Tuesday, June 30, 2009

Second Tank Blues

With no freeway driving, the 2nd tank of gas on the RED Versa got a dismal 22 mpg. So, nothing changed there. Our '97 Saturn station wagon consistently beats that with a large oil burning/leaking problem and a clutch computer bug that shifts hard at weird times. Needless to say, I am not impressed. Good thing I gots my bikes and I workses at home.

18 comments:

Dave said...

There is a new hybrid in the works. Its a Hummer 3. I call it the O'bummer.

Pandabonium said...

It seems there is a wide range of mpg being experienced by Versa owners. Check out Edmund's CarSpace: Nissan Versa Real World MPG - loads of comments from both ends of the mpg spectrum.

Don Snabulus said...

Interesting feedback there. It looks like there are a number of factors possibly involved. This is the first car I've had that couldn't approach the EPA, so I doubt it is solely my driving behavior, but some comments about CVT might indicate a need to watch the RPMs closely while accelerating.

Dave said...

Actually, it might be that the CVT simply isn't as efficiant, or that your motor is not a high gpm motor.

Arkonbey said...

Dang it, Snab, take the e-brake off!

Pandabonium said...

Edmunds did a long term test on the Versa, they got an average of 28 mpg, their best was 38 mpg. Usually cars do better with a CVT and you shouldn't have to watch RPMs since the computer controls the whole process. Something is definitely wrong with your car though.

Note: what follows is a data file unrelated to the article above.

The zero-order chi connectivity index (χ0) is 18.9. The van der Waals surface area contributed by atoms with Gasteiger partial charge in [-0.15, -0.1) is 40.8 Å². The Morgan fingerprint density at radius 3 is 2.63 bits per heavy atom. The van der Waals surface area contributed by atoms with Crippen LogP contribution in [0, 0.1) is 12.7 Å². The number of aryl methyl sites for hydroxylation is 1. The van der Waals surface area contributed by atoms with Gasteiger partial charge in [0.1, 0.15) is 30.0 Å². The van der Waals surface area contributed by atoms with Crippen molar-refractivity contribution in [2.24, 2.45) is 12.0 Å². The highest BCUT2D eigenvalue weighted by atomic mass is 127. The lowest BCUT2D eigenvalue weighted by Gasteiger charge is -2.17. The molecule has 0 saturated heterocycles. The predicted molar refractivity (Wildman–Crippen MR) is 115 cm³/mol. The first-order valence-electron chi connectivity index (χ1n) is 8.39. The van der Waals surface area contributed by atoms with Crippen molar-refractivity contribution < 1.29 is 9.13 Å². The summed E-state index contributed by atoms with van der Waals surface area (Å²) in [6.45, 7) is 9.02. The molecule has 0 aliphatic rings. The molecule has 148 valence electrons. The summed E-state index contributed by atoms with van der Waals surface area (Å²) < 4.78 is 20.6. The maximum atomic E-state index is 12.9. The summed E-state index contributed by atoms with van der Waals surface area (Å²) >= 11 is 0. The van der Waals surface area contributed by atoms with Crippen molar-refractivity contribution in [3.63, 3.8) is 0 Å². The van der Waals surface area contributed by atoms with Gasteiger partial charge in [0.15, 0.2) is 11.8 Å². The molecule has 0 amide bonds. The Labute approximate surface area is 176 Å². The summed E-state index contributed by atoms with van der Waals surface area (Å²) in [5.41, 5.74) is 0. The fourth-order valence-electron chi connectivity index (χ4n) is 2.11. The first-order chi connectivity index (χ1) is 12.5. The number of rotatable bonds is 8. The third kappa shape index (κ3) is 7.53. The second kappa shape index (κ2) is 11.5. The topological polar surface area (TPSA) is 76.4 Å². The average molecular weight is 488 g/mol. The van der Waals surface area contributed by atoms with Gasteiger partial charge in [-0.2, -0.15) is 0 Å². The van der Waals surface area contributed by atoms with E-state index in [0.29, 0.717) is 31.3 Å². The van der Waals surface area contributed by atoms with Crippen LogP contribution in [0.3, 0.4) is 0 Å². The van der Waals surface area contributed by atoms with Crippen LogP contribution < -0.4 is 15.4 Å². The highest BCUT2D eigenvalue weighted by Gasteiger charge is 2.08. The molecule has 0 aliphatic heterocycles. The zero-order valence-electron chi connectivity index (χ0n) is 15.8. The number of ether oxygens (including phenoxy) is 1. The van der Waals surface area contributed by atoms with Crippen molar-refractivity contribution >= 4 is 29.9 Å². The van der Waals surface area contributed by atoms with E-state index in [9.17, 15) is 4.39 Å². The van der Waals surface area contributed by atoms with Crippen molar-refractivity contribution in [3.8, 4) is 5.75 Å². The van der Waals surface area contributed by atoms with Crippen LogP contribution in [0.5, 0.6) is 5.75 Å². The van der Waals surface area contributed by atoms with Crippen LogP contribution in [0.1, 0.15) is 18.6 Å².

WV- whabi: a streamlined version of the religion practiced in Saudi Arabia

Don Snabulus said...

Ark,

That actually would not surprise me if that happened.

PB,

Maybe I will just ask them about it next time.

le bulette said...

man, i'm reluctant to share, but i recently bought a dodge durango v8 that i think gets about 14mpg. i bought it for $1 from a family member that couldn't afford to fix the rear differential, brakes, and put new tires on it. it's a deal even considering the expense of all of those things, but i never thought we'd own an SUV... it will be used for commuting less than 10 miles a day and replace a minivan that is about to utterly die, but what a headcase it's giving me. i've considered using my index card skills (see my olde blog) to put some kind of ownership disclaimer in the window. i thought i'd read that the environmental cost of producing a new hybrid means that keeping older (and possibly even gas guzzling) vehicles on the road saves total environmental cost of ownership, but i've seen conflicting evidence. signed, confusacat in Eugene...

Don Snabulus said...

bul,

If you have the $$$, maybe you can use that Durango to get a higher mileage car using the Cash for Clunkers law. If you could qualify for the $4500 credit, you could possibly buy a low end new car for under $10K and get the price down around $5k. Just a thought.

Don Snabulus said...

However, maybe it does what you need. I don't think you need to feel guilt for getting transport for $1. People shouldn't oversimplify (but almost everyone does) and assume what you are afraid they might. If I could get a $1 Durango, I would.

Of course, if the daily commute is less than 10 miles and a fatty like me can do 13 on a bike (though my area is flatter than your town), then splitting the between 2 and 4 wheels might put your mind at ease.